Space is dangerous. To master it, you’ll need to be… Elite. Seriously though, Elite Dangerous is not for the faint of heart. In fact, you’ll probably want to know what a HOTAS is to properly understand the depth of the experience. Frontier’s season 2 content is entitled Horizons, and I’ve been fooling around it for a few weeks. Here are some of my thoughts.
Elite Dangerous, despite being an always online experience, has always been a solitary and lonely experience. Space is big, and Elite captures that in convincing fashion. The whole galaxy is laid out in front of you, and there’s no arrow telling you where to go. Want to leave the hangar without exploding? I sure hope you took note of the zillion step take off procedure, and have a button map taped to your desk. It’s intense, and intimidating, and weirdly rewarding. For a time, simply flying toward a destination feels like a Herculean victory.
The grandness of space is the point of Elite Dangerous, but also its greatest weakness (to me). Taking a mission typically provides no information other than “there’s some wreckage to salvage, and you have 2 days to do it”. Where is the wreckage? It’s not typically marked on the map, or mentioned in text, so I’d fly around the system aimlessly looking for…something. Sometimes you’ll run across some bad dudes to shoot at, or some asteroids to blow up, but sometimes there is literal nothingness.
I realize there are people out there to whom this type of gameplay appeals to massively. I, apparently, am not one of them. Mastering the complex (occasionally unnecessarily so) controls was exhausting to begin with, and is a microcosm of my feelings about the game as a whole. It’s completely overwhelming – the economics of the universe, quest structure, galactic density, and lack of narrative direction make Elite Dangerous damn near impenetrable if approached organically. The game universe is literally the size of the Milky Way, so trial and error exploration rarely results in anything of interest.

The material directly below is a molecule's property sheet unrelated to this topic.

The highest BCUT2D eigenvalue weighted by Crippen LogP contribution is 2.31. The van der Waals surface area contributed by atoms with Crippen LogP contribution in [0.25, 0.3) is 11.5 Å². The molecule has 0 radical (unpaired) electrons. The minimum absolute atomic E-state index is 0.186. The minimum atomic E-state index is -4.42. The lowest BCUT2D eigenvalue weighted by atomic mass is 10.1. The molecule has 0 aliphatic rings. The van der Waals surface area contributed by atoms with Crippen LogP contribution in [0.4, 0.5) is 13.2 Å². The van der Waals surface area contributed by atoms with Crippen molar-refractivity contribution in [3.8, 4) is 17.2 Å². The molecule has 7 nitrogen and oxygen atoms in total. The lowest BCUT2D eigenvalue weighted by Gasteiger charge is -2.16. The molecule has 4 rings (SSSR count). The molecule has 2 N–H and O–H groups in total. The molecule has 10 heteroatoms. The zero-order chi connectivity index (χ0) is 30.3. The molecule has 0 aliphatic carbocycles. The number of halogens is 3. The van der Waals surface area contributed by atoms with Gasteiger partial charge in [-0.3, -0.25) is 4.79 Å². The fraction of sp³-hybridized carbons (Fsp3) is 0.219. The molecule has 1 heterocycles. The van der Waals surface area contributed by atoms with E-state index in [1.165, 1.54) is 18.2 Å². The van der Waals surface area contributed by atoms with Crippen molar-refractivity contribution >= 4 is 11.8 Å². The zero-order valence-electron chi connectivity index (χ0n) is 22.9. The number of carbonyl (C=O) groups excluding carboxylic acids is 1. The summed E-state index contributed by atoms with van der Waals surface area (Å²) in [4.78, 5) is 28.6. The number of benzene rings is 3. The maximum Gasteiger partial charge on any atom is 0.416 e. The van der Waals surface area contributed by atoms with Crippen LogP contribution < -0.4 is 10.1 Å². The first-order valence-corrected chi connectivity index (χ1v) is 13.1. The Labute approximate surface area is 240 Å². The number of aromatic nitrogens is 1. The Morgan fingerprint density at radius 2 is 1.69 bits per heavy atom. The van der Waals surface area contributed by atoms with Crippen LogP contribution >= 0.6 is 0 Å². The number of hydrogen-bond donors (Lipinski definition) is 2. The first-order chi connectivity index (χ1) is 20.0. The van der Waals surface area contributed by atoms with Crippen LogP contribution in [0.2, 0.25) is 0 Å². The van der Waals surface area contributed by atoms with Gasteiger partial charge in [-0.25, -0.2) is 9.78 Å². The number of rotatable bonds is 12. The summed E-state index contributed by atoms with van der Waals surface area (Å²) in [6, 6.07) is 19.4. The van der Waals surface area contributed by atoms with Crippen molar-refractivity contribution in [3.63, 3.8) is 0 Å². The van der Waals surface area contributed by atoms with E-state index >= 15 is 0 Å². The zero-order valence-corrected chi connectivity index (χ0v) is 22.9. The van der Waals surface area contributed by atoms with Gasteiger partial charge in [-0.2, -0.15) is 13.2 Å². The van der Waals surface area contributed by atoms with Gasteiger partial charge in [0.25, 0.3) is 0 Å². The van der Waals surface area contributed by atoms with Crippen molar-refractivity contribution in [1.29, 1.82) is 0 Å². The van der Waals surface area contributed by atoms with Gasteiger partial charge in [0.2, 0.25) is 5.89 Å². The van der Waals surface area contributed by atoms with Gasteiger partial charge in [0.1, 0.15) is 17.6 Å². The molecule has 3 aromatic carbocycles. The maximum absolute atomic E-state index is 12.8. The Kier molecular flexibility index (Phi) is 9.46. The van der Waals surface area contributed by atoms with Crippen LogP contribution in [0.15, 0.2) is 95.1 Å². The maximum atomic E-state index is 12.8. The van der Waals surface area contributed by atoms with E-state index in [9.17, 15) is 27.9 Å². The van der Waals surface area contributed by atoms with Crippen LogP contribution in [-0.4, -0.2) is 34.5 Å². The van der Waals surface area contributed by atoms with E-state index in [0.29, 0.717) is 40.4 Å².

There’s a galaxy full of things to do, but it somehow feels empty. The invisible wall between space and land has contributed to that disconnect up until now, but Horizons is set to make several additions to the game, most substantially the ability to land on planets. When approaching a planet, the interface changes at some critical distance to a flight sim style heads up and your ship begins to ‘glide’. It’s a mostly seamless transition, even if texture streaming lags severely. The scale of the universe really comes into focus at times like this, as you often realize your point of interest is thousands of km away. After then gliding for an eternity, landing, and cruising around in the land vehicle, it often seems that the interesting points kind of aren’t.
“As I said, space is big, empty, and lonely, regardless of how much stuff there technically is to do.”
As I said, space is big, empty, and lonely, regardless of how much stuff there technically is to do. That feel extends to planet surfaces at this point. Horizons only covers bodies without an atmosphere, so forget about landing on Earth. The vast majority of planets I visited were devoid of anything interesting to do. Driving the dune buggy style vehicle (much like Mass Effect’s Mako) feels reasonably good; I just struggled to find reasons to want to do it. Having said that, the developers are extremely committed to revising and improving the game, and there are several other features slated for release under the Horizons banner. Chief among these is a loot and crafting system, along with character creation and ships with crews >1.
Hardcore space simulation fans of the world, rejoice. One of the best of those is set to get even better. It has yet to hook me, but I really hope it does soon. As it stands, the relatively aimless nature of the game doesn’t fit with my gaming needs. Will the Horizons enhancements increase Elite Dangerous’ accessibility? My gut says no, but I’ll be keeping my eyes peeled for new features that help draw me into what is undoubtedly a splendidly crafted world.